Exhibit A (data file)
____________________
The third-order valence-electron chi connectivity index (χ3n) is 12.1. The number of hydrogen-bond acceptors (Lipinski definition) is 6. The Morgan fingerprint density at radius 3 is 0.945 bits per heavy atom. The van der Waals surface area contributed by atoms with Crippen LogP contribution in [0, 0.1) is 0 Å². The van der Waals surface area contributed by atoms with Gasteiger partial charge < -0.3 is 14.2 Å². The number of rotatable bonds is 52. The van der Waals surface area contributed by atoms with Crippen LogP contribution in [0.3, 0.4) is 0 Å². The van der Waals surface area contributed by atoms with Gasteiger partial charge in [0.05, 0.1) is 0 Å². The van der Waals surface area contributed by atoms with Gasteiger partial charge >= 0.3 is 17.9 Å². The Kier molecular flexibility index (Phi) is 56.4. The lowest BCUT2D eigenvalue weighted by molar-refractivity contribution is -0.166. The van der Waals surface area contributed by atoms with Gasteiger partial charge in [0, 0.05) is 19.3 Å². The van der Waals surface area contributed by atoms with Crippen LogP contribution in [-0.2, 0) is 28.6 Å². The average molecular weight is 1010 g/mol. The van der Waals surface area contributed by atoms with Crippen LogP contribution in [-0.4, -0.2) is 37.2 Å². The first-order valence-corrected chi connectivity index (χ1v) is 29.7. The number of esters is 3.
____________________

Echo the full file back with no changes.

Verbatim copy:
The third-order valence-electron chi connectivity index (χ3n) is 12.1. The number of hydrogen-bond acceptors (Lipinski definition) is 6. The Morgan fingerprint density at radius 3 is 0.945 bits per heavy atom. The van der Waals surface area contributed by atoms with Crippen LogP contribution in [0, 0.1) is 0 Å². The van der Waals surface area contributed by atoms with Gasteiger partial charge < -0.3 is 14.2 Å². The number of rotatable bonds is 52. The van der Waals surface area contributed by atoms with Crippen LogP contribution in [0.3, 0.4) is 0 Å². The van der Waals surface area contributed by atoms with Gasteiger partial charge in [0.05, 0.1) is 0 Å². The van der Waals surface area contributed by atoms with Gasteiger partial charge >= 0.3 is 17.9 Å². The Kier molecular flexibility index (Phi) is 56.4. The lowest BCUT2D eigenvalue weighted by molar-refractivity contribution is -0.166. The van der Waals surface area contributed by atoms with Gasteiger partial charge in [0, 0.05) is 19.3 Å². The van der Waals surface area contributed by atoms with Crippen LogP contribution in [-0.2, 0) is 28.6 Å². The average molecular weight is 1010 g/mol. The van der Waals surface area contributed by atoms with Crippen LogP contribution in [-0.4, -0.2) is 37.2 Å². The first-order valence-corrected chi connectivity index (χ1v) is 29.7. The number of esters is 3.